by Jonah Holland, PR & Marketing Coordinator, Lewis Ginter Botanical Garden
This summer I was selected to serve on Yelp’s Small Business Advisory Council (YSBAC), representing Lewis Ginter Botanical Garden. YSBAC is made up of a very diverse group of business owners from the United States, Canada, Ireland, the United Kingdom, and Australia. The YSBAC members give feedback on the Yelp app and suggest improvements for Yelp services for small businesses, or attractions like us. Here at the Garden, we use Yelp to gain feedback from our visitors and members. For example: What are our visitors favorite things? What could we improve upon?
I felt that as a representative of a non-profit attraction, I could offer Yelp a different perspective than many of the other small business owners. Last week, Yelp flew many of the YSBAC members out to their San Francisco headquarters to learn more about how Yelp works, how we can better use it, and to give our feedback on how they can improve — it was like we got to do our own Yelp review of Yelp! It was also a great way to get to know the other YSBAC members from across the globe, and get to know Yelp’s staff. We were able to speak directly with COO Geoff Donaker and we had lunch with Yelp Co-founder and CEO Jeremy Stoppelman.
Allow me to get side-tracked here for a second to tell you a story. CEO Jeremy is kind of a rock star. OK, not kind of, but really. I admire him because he speaks his mind, and encourages his employees to do the same, regardless of their rank or position in the company. He doesn’t mind disrupting the status quo for a good cause, and that sentiment can be felt in Yelp’s corporate culture. I also admire Jeremy because he makes his business decisions based on his passions: he could have sold Yelp long ago and retired. Needless to say, when I scored the seat next to Jeremy at lunch, I was excited. We went around the table and introduced ourselves. I was last. When I explained that I was from a non-profit botanical garden in Richmond, VA. Jeremy shocked me by telling me that his first job ever, was working in a botanical garden in Virginia — Meadowlark Botanical Gardens, in Vienna, VA. In fact, we both grew up in Northern Virginia, and went to nearby high schools, graduating several years apart. When I asked what Jeremy did at the botanical garden, he unapologetically said, “Dig holes.” The smile across my face was so big. I love it!
So getting back to the story….before I left Richmond, I did my homework talking to some other Richmond attractions, like the Valentine Richmond History Center, who use Yelp to advertise. As of yet, the Garden hasn’t advertised on Yelp, so it was helpful to speak to a Richmond attraction who had. I was able to deliver feedback to Yelp about their experience.
Also, I was able to express some suggestions to them about how they might better serve non-traditional businesses like ours — who don’t come up under Yelp searches the way they would like. Yelp COO Geoff Donaker was very responsive to my concern that if you search Yelp for “Flowers and Plants,” or similar terms, in Richmond,VA, Lewis Ginter Botanical Garden doesn’t come up in the listings. For Yelp, this is important feedback, because we aren’t the only small business or attraction who struggle with categorizing ourselves so that people can find us.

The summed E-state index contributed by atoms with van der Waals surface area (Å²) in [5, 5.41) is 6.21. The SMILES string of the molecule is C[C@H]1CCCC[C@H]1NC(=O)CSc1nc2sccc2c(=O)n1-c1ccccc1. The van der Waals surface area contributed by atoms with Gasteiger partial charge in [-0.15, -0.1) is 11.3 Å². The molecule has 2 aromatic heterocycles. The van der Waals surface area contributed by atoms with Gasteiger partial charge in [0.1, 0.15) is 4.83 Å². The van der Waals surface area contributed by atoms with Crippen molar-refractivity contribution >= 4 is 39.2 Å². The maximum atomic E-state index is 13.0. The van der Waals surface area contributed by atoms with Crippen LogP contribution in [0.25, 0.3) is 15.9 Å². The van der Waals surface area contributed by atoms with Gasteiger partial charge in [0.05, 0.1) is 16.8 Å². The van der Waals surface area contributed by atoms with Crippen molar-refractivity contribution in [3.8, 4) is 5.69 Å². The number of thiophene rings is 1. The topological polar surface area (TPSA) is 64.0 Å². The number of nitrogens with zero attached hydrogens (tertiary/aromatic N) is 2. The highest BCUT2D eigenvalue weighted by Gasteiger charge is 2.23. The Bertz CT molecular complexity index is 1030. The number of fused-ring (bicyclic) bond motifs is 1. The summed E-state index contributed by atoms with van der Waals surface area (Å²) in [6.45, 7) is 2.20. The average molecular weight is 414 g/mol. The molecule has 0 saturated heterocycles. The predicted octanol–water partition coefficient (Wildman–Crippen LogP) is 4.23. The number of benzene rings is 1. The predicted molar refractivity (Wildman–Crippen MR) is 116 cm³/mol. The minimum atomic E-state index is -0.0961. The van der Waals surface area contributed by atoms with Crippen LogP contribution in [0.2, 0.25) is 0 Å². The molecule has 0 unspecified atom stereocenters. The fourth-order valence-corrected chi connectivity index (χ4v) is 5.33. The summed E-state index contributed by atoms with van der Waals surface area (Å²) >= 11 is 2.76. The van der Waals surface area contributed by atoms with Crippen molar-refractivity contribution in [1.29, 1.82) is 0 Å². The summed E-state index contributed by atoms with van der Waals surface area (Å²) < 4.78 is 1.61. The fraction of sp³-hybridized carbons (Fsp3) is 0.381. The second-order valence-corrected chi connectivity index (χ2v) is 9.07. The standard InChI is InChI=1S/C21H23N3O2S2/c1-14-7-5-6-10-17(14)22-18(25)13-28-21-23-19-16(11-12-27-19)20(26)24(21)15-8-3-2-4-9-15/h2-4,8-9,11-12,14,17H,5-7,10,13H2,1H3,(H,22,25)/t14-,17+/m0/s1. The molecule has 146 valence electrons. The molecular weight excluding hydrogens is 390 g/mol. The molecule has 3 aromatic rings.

Speaking of which, while I was touring San Francisco, I used Yelp to find things to do, find restaurants that suit my taste, and fun stuff for my kids to do in Tiburon, a nearby town where we stayed. It was under this last Yelp search that the magic of Yelp happened and we had the highlight of our trip. We found “Uncle Fishbit’s” Yelp listing for the Hippy Tree. Sounds interesting doesn’t it? You already knew I was a tree-hugger, didn’t you? I think this kind of content is the next big thing for Yelp. They can feature hip insider information that you can’t find anywhere else. My goal on the YSBAC is to make it easier for attractions and regional tourism outlets to get more great content like this posted, and to make it easy to find. It’s a win-win; it adds value for the attractions, and it adds value for the users.
When you see the photos of this place, that you can really find no other way than by Yelp, or word of mouth, you’ll see why this was a highlight of our trip.
So what’s next for the Garden and our Yelp strategy? Much will stay the same — I’ll continue to respond to all reviews — both positive and negative. I’ll keep monitoring our Yelp traffic to see how often Yelp is bringing business to the Garden. But some things will change: I’ve already started recommending related businesses (such as the Robins Tea House and the Garden Cafe) via our Yelp account. I’ve spent some time examining our Yelp “categories” to make sure that we are doing the most we can to make sure that the people looking for us can find us. (If Yelp’s listening, I’d like to see the number of categories and variety of categories expanded to meet the needs of attractions and small businesses that don’t fit the mold.) And, I’ve taken a look at how we describe ourselves in the “about” section to make sure it includes keywords such as blooms and flowers, helping Yelp’s search engines direct people who are looking for “flowers and plants” back to us.
Oh, and next month, look for us at a Yelp Helps event at Gallery 5. Did you know that Yelp works with local non-profits to raise awareness, money and recruit volunteers? We didn’t either. Stay tuned for more on that event.
One additional suggestion that my fellow YSBAC members had for Lewis Ginter Botanical Garden was to start a Yelp Check-in Offer. I’m working with staff now to come up with a great one, so stay tuned!